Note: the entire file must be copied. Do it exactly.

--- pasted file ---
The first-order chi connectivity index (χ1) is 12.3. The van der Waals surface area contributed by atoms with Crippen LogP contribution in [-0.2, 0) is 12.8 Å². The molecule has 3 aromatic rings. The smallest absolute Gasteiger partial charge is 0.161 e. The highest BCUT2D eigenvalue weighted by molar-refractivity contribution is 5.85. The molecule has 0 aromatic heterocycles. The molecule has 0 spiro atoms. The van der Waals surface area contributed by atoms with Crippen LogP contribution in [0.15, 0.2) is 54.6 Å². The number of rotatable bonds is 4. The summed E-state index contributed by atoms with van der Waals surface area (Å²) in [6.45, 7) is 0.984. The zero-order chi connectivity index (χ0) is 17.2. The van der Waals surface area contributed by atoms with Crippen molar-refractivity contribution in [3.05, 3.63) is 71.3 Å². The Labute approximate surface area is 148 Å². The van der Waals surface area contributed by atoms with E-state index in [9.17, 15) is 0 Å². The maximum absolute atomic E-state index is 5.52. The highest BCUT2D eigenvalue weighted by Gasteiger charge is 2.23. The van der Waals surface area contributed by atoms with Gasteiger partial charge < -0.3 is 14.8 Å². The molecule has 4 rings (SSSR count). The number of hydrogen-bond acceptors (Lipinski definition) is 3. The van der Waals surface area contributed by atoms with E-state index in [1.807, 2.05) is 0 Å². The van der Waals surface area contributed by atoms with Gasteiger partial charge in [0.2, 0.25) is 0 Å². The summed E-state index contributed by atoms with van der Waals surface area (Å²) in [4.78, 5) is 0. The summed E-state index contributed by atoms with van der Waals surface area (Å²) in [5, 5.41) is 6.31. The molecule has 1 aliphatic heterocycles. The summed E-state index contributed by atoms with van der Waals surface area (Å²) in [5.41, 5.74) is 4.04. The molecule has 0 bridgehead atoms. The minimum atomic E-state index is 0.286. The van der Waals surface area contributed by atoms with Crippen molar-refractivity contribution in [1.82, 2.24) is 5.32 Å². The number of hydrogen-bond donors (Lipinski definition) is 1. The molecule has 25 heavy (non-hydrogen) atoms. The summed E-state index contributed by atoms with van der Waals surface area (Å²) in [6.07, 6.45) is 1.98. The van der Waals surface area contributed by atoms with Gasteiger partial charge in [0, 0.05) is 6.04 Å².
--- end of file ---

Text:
The first-order chi connectivity index (χ1) is 12.3. The van der Waals surface area contributed by atoms with Crippen LogP contribution in [-0.2, 0) is 12.8 Å². The molecule has 3 aromatic rings. The smallest absolute Gasteiger partial charge is 0.161 e. The highest BCUT2D eigenvalue weighted by molar-refractivity contribution is 5.85. The molecule has 0 aromatic heterocycles. The molecule has 0 spiro atoms. The van der Waals surface area contributed by atoms with Crippen LogP contribution in [0.15, 0.2) is 54.6 Å². The number of rotatable bonds is 4. The summed E-state index contributed by atoms with van der Waals surface area (Å²) in [6.45, 7) is 0.984. The zero-order chi connectivity index (χ0) is 17.2. The van der Waals surface area contributed by atoms with Crippen molar-refractivity contribution in [3.05, 3.63) is 71.3 Å². The Labute approximate surface area is 148 Å². The van der Waals surface area contributed by atoms with E-state index in [9.17, 15) is 0 Å². The maximum absolute atomic E-state index is 5.52. The highest BCUT2D eigenvalue weighted by Gasteiger charge is 2.23. The van der Waals surface area contributed by atoms with Gasteiger partial charge < -0.3 is 14.8 Å². The molecule has 4 rings (SSSR count). The number of hydrogen-bond acceptors (Lipinski definition) is 3. The van der Waals surface area contributed by atoms with E-state index in [1.807, 2.05) is 0 Å². The van der Waals surface area contributed by atoms with Gasteiger partial charge in [0.2, 0.25) is 0 Å². The summed E-state index contributed by atoms with van der Waals surface area (Å²) in [4.78, 5) is 0. The summed E-state index contributed by atoms with van der Waals surface area (Å²) in [5, 5.41) is 6.31. The molecule has 1 aliphatic heterocycles. The summed E-state index contributed by atoms with van der Waals surface area (Å²) in [5.41, 5.74) is 4.04. The molecule has 0 bridgehead atoms. The minimum atomic E-state index is 0.286. The van der Waals surface area contributed by atoms with Crippen molar-refractivity contribution in [1.82, 2.24) is 5.32 Å². The number of hydrogen-bond donors (Lipinski definition) is 1. The molecule has 25 heavy (non-hydrogen) atoms. The summed E-state index contributed by atoms with van der Waals surface area (Å²) in [6.07, 6.45) is 1.98. The van der Waals surface area contributed by atoms with Gasteiger partial charge in [0, 0.05) is 6.04 Å².